Noisy and Diobsud Creeks flow through this wilderness with ferns, mosses, salal, elderberry and salmonberry growing along the banks. Steep ridges rise abruptly to the northeast and southwest of the creeks, with Mount Watson topping out at 6,234 feet. Deep drainages carve through its forested slopes, with old-growth fir, cedar and hemlock growing in the lower elevations. You may encounter black-tailed deer, black bears, elk and northern spotted owls seeking refuge in the dense, shadowy forest. Alpine meadows open at the ridge tops. Annual precipitation reaches 150 inches.
The only trail access to this wilderness is by the Anderson/Watson Lakes Trail, a wonderful 2.3 mile hike to high alpine lakes. Near the wilderness boundary, the Anderson Lakes Trail leads to a small cluster of lakes outside the wilderness. The Watson Lakes Trail continues on into wilderness and ends at Watson Lakes. Both groups of lakes offer spectacular views of local peaks that are notoriously buggy in summer.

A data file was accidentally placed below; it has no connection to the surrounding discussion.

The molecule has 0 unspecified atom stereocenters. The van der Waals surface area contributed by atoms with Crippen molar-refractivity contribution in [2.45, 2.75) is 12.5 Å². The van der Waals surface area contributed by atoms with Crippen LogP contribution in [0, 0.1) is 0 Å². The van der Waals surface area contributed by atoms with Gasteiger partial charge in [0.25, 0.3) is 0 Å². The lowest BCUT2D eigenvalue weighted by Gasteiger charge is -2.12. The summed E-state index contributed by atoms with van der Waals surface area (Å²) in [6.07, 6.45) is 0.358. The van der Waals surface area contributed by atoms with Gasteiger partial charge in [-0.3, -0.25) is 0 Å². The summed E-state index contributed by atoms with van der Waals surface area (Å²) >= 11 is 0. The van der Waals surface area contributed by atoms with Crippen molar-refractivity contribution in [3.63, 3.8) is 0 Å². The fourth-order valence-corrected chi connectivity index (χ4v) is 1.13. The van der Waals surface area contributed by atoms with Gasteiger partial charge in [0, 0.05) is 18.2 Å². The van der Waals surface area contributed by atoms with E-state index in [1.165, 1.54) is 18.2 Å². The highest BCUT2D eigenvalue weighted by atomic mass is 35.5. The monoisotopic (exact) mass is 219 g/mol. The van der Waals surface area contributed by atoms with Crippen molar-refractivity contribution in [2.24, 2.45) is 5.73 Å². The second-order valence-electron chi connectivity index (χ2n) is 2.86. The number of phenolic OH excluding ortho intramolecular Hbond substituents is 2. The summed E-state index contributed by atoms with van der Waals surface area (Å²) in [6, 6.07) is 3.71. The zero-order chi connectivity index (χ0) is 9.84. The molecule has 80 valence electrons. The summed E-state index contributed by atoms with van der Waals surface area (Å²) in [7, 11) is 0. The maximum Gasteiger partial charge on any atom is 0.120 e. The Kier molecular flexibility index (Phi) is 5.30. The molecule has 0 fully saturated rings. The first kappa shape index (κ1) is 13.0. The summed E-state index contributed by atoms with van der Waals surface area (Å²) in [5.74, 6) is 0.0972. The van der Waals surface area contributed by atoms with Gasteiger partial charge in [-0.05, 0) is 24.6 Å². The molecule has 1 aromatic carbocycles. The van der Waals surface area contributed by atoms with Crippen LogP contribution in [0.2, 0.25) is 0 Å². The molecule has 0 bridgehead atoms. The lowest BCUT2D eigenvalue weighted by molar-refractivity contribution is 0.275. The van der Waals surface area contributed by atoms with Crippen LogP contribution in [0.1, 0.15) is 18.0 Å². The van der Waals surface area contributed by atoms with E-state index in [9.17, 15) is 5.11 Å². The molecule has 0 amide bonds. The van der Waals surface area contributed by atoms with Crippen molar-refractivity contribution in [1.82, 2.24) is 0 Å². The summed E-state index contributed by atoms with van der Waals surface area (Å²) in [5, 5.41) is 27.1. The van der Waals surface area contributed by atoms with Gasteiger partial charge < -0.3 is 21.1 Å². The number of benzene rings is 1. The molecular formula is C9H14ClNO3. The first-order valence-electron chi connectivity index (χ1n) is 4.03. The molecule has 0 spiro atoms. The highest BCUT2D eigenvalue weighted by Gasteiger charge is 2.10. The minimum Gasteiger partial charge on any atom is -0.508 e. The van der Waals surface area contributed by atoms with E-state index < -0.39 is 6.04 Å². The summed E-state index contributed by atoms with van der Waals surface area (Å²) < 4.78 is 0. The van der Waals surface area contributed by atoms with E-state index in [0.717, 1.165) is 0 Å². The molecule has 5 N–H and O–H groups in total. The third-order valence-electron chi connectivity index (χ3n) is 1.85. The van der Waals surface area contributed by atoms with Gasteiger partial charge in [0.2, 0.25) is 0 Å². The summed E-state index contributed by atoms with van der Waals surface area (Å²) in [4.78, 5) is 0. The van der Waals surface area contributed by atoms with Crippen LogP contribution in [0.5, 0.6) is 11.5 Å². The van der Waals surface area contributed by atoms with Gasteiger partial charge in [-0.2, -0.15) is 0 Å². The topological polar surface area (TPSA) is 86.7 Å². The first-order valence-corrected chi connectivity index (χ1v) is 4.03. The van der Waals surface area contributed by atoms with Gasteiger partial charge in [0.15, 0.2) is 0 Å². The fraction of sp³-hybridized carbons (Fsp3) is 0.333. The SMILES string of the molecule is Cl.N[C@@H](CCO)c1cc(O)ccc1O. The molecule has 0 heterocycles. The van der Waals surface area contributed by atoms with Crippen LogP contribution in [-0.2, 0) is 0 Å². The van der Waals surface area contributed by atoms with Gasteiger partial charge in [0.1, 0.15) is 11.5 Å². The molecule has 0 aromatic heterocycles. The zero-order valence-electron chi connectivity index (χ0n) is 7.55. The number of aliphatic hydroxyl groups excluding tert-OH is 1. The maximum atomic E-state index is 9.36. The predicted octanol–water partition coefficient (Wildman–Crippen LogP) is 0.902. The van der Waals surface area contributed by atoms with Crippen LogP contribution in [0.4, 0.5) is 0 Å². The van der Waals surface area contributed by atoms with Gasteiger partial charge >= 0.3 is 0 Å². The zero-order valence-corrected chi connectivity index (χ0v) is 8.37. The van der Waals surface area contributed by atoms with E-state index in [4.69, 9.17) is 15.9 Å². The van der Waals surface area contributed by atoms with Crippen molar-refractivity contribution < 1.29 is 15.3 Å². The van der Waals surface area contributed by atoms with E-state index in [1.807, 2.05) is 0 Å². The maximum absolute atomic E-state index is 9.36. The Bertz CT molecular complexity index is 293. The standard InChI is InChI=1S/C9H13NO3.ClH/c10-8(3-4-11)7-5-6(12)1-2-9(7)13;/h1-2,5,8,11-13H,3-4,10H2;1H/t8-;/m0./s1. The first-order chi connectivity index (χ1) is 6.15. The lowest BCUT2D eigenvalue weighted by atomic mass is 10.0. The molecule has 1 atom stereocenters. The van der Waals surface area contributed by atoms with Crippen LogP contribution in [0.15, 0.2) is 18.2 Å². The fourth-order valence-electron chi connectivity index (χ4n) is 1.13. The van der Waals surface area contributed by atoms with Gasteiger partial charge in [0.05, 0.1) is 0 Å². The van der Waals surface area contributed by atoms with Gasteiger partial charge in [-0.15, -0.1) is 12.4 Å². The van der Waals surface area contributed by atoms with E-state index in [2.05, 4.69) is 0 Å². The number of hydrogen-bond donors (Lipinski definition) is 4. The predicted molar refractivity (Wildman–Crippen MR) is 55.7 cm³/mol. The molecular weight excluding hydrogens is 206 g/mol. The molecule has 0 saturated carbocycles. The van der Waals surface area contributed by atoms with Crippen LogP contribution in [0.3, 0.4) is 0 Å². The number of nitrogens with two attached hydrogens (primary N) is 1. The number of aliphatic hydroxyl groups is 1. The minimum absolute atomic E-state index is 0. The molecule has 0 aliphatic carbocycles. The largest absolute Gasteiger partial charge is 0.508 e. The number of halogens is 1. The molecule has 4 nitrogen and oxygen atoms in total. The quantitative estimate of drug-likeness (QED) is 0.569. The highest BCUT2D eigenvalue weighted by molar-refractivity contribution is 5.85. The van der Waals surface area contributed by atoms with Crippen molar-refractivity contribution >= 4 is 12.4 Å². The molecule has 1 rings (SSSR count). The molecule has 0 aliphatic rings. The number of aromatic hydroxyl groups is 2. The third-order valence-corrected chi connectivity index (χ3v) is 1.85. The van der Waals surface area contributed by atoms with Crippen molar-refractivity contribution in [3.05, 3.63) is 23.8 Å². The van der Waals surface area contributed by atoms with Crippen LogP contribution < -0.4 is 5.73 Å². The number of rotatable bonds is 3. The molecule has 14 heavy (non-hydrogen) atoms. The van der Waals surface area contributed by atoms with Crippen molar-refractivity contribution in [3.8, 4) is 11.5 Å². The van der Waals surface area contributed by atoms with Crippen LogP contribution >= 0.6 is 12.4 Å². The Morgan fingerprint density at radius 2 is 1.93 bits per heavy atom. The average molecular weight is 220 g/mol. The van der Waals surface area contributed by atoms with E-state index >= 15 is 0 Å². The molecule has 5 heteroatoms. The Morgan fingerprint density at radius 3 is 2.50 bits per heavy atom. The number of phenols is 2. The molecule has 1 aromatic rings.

Congress designated the Noisy-Diobsud Wilderness in 1984 and it now has a total of 14,666 acres. All of this wilderness is located in Washington and is managed by the Forest Service. Noisy-Diobsud Wilderness borders the North Cascade National Park to the east.
Help protect your wilderness by following wilderness regulations and using Leave No Trace principles.
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At a Glance
||Wilderness regulations apply.
Camping at Watson Lakes only allowed in designated sites.
Campfires prohibited at Watson Lakes.
||A valid Recreation Pass required at Watson Lakes Trailhead.
||Check current conditions or call Mt. Baker Ranger District, Sedro Woolley Office at 360-856-5700 extension 515.
Bacon Peak, Marblemount, Sauk Mountain. Download free U.S. Forest Service Topo maps here.
Buy Maps online
Buy the Mt. Baker Wilderness, Mt. Baker Nat'l Rec Area, Noisy-DiobsudWilderness map online at the National Forest Store.
Go to Wilderness.net for online maps and other important Wilderness information.